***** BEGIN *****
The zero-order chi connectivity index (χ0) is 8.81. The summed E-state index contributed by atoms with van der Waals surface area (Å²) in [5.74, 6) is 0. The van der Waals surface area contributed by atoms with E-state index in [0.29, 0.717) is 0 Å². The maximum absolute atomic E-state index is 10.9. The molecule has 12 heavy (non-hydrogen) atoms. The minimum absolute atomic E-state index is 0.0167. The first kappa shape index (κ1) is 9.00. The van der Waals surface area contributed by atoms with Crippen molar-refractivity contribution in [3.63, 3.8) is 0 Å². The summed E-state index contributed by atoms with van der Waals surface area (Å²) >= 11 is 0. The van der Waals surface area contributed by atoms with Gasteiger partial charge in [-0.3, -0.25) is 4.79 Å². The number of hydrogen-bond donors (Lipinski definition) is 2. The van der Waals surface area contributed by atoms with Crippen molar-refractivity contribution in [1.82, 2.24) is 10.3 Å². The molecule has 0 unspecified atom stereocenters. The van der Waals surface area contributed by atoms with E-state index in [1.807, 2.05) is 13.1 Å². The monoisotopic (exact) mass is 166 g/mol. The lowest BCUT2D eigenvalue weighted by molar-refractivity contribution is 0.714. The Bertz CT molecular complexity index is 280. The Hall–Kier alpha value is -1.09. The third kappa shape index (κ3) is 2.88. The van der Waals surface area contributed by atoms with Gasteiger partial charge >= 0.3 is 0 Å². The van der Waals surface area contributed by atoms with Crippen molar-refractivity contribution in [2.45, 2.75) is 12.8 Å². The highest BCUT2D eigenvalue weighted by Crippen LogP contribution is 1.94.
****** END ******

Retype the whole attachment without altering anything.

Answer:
The zero-order chi connectivity index (χ0) is 8.81. The summed E-state index contributed by atoms with van der Waals surface area (Å²) in [5.74, 6) is 0. The van der Waals surface area contributed by atoms with E-state index in [0.29, 0.717) is 0 Å². The maximum absolute atomic E-state index is 10.9. The molecule has 12 heavy (non-hydrogen) atoms. The minimum absolute atomic E-state index is 0.0167. The first kappa shape index (κ1) is 9.00. The van der Waals surface area contributed by atoms with Crippen molar-refractivity contribution in [3.63, 3.8) is 0 Å². The summed E-state index contributed by atoms with van der Waals surface area (Å²) >= 11 is 0. The van der Waals surface area contributed by atoms with Gasteiger partial charge in [-0.3, -0.25) is 4.79 Å². The number of hydrogen-bond donors (Lipinski definition) is 2. The van der Waals surface area contributed by atoms with Crippen molar-refractivity contribution in [1.82, 2.24) is 10.3 Å². The molecule has 0 unspecified atom stereocenters. The van der Waals surface area contributed by atoms with E-state index in [1.807, 2.05) is 13.1 Å². The monoisotopic (exact) mass is 166 g/mol. The lowest BCUT2D eigenvalue weighted by molar-refractivity contribution is 0.714. The Bertz CT molecular complexity index is 280. The Hall–Kier alpha value is -1.09. The third kappa shape index (κ3) is 2.88. The van der Waals surface area contributed by atoms with Gasteiger partial charge >= 0.3 is 0 Å². The van der Waals surface area contributed by atoms with Crippen molar-refractivity contribution in [2.45, 2.75) is 12.8 Å². The highest BCUT2D eigenvalue weighted by Crippen LogP contribution is 1.94.